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Social Media and Political Participation
Alexander W Kunkle
Western Oregon University


“One of the penalties for refusing to participate in politics is that you end up being governed by
your inferiors.”
— Plato
The core of a free society is the ability to participate in the political process. While the act
of voting may be the most scrutinized, and understood element of the political process,
participation reaches far beyond the voter‟s booth. There are a variety of factors which play into
voter decisions, leading up to the act of voting, the most important perhaps is one of political
discourse. Political discourse does not require pollsters and pundits, micro analyzing each
element of a campaign. Political discourse does not require voter identification laws. The
purpose of political discourse, is to create a dialog about relevant issues which impact our
society. The result, is a populous which has a better understanding of policy and candidates‟
positions, both of which are vital components of the decision making process. Robertson (2010)
said, “Informed discourse is central to democratic government. Theories of deliberative
democracy posit that informed argument and rhetoric will lead to rational decision making” (p.
While the word choice “informed” could be debated, the concept of discourse among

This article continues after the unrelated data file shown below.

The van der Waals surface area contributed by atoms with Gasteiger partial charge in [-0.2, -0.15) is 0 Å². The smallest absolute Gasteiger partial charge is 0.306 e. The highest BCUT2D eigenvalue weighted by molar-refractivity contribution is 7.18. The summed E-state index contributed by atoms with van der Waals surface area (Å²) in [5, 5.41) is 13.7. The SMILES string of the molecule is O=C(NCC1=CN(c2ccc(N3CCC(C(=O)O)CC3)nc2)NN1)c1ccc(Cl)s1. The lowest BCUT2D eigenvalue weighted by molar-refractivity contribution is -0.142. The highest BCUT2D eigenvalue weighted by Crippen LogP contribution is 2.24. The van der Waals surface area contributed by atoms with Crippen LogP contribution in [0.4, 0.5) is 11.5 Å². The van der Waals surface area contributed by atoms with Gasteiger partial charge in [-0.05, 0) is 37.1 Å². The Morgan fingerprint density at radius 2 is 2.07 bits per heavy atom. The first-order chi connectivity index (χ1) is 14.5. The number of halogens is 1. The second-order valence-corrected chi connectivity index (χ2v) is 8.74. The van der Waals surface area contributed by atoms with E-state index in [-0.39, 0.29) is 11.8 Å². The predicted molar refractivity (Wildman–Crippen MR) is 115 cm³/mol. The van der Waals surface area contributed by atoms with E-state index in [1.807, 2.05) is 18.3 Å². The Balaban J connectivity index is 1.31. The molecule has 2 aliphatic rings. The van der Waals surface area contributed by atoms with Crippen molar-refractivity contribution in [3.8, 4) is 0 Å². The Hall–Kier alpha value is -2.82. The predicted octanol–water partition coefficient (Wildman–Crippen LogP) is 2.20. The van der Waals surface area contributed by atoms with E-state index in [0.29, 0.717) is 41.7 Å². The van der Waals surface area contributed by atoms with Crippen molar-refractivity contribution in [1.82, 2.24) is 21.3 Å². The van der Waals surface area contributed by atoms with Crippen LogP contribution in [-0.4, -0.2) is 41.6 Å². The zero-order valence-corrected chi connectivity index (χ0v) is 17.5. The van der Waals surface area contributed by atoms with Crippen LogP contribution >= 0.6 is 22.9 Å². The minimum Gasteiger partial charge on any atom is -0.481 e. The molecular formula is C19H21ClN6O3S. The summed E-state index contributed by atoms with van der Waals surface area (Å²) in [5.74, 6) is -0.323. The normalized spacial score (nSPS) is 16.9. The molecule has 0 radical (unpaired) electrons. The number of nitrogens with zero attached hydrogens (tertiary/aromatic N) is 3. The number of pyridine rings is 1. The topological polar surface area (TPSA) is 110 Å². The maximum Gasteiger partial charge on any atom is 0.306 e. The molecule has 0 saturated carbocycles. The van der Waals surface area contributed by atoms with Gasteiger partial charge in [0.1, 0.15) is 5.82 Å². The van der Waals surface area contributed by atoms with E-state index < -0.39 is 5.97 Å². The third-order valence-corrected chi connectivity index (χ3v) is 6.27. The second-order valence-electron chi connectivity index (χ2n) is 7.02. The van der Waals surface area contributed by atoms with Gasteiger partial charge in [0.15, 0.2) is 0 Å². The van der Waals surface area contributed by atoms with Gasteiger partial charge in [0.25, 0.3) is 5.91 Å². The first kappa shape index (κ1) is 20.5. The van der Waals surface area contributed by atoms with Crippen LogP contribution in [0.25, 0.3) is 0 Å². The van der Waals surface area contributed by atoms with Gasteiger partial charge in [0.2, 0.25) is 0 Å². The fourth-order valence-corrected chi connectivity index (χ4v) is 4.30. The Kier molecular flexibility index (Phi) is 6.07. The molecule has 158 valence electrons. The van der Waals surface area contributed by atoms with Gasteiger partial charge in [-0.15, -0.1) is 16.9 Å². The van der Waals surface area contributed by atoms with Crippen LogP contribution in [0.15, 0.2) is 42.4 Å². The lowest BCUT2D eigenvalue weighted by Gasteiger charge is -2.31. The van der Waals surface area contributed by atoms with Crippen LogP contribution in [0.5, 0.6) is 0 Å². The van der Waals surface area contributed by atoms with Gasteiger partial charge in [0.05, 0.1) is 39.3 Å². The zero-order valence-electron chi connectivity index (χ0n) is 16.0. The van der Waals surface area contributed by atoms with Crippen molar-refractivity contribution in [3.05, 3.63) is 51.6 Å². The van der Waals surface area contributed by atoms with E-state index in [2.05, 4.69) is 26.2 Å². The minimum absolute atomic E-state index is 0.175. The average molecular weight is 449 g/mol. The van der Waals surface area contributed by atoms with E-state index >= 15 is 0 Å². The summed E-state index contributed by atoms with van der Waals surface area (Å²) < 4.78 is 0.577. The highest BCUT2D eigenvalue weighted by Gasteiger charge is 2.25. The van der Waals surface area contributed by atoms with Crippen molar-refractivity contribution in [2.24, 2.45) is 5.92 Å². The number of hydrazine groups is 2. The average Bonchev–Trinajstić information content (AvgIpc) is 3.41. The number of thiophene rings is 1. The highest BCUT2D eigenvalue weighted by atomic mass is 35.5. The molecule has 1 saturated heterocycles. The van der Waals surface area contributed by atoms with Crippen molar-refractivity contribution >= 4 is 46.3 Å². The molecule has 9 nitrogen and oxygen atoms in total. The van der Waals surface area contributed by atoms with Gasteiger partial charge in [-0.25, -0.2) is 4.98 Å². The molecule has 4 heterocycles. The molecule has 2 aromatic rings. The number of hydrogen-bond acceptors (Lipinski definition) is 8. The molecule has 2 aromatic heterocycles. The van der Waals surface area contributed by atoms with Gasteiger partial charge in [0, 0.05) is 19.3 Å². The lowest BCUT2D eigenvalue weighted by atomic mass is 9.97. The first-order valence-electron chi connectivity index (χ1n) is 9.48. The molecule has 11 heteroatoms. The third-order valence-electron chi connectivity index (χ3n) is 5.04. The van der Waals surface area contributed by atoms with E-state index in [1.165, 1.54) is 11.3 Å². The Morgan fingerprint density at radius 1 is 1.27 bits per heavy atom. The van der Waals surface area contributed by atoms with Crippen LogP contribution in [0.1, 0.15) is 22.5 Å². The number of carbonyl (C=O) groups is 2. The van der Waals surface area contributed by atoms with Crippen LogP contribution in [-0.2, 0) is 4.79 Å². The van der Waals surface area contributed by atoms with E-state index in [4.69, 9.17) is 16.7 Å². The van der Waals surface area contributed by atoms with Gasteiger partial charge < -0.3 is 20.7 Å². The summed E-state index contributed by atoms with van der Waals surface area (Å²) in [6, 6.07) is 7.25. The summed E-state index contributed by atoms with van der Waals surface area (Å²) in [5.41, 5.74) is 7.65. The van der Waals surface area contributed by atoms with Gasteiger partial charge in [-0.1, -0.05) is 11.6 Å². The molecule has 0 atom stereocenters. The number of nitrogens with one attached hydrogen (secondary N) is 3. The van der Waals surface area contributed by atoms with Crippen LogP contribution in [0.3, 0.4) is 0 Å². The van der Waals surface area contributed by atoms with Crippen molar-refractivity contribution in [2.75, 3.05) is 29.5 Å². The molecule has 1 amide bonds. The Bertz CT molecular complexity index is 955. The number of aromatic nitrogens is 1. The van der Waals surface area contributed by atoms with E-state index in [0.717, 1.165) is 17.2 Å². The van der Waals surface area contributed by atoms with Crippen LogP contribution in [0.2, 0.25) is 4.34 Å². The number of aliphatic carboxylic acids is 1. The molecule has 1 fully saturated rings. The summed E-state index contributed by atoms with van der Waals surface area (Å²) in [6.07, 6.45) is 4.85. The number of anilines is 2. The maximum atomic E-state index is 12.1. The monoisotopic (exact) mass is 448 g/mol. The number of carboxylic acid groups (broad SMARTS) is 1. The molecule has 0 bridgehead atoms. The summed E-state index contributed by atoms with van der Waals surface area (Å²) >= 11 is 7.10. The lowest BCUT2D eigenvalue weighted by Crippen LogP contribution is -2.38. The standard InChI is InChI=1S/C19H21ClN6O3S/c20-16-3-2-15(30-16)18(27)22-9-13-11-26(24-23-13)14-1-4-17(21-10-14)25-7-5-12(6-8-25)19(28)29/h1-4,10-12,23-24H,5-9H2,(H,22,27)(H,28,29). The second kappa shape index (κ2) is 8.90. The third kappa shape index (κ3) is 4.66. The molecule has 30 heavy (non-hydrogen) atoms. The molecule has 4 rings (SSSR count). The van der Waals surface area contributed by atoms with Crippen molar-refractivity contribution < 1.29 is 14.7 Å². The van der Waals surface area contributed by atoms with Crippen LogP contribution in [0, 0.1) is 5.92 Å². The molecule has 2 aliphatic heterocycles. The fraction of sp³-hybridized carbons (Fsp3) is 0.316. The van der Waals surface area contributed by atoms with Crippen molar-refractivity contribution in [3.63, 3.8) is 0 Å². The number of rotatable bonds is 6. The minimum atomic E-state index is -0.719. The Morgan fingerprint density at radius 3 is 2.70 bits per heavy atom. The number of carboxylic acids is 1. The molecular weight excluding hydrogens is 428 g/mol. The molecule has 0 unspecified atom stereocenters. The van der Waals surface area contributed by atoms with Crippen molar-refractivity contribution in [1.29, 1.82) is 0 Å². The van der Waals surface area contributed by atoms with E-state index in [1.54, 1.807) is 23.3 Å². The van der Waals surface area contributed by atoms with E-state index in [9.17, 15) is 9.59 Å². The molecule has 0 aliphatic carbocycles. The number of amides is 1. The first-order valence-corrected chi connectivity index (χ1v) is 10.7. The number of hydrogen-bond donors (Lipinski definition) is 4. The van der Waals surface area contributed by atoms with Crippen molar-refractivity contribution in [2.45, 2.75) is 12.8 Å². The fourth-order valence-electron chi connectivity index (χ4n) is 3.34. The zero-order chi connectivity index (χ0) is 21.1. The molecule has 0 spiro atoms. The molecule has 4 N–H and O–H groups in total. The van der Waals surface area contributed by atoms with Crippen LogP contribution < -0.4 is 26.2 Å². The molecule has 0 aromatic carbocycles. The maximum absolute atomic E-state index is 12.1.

people is not. However, what is debated, is the venue in which this discourse can occur to truly
affect the political system. Is political discourse, or as Robertson (2010) phrased it, “informed
discourse,” only allowed in town-hall forums? Around the water cooler at work? Or can it be
held digitally on the web? Can it be held across state lines and time-zones? More importantly, is
the discussion only to be held through those with the media‟s pen and those with influence? If


that is the case, then the United States will never become a country, in which every citizen truly
has a voice. If however, through the advancements of technology and social media, we can
stimulate discourse among its users, then perhaps we can truly get to Robertson‟s (2010) notion
of informed discourse.
Political Participation
Mainstream media and political pundits often suggest that that voting is the only measure
of participation in politics. Polls and reports always refer to the participation among age groups,
races, locations and a thousand other demographics. Rarely, if ever, do they focus on the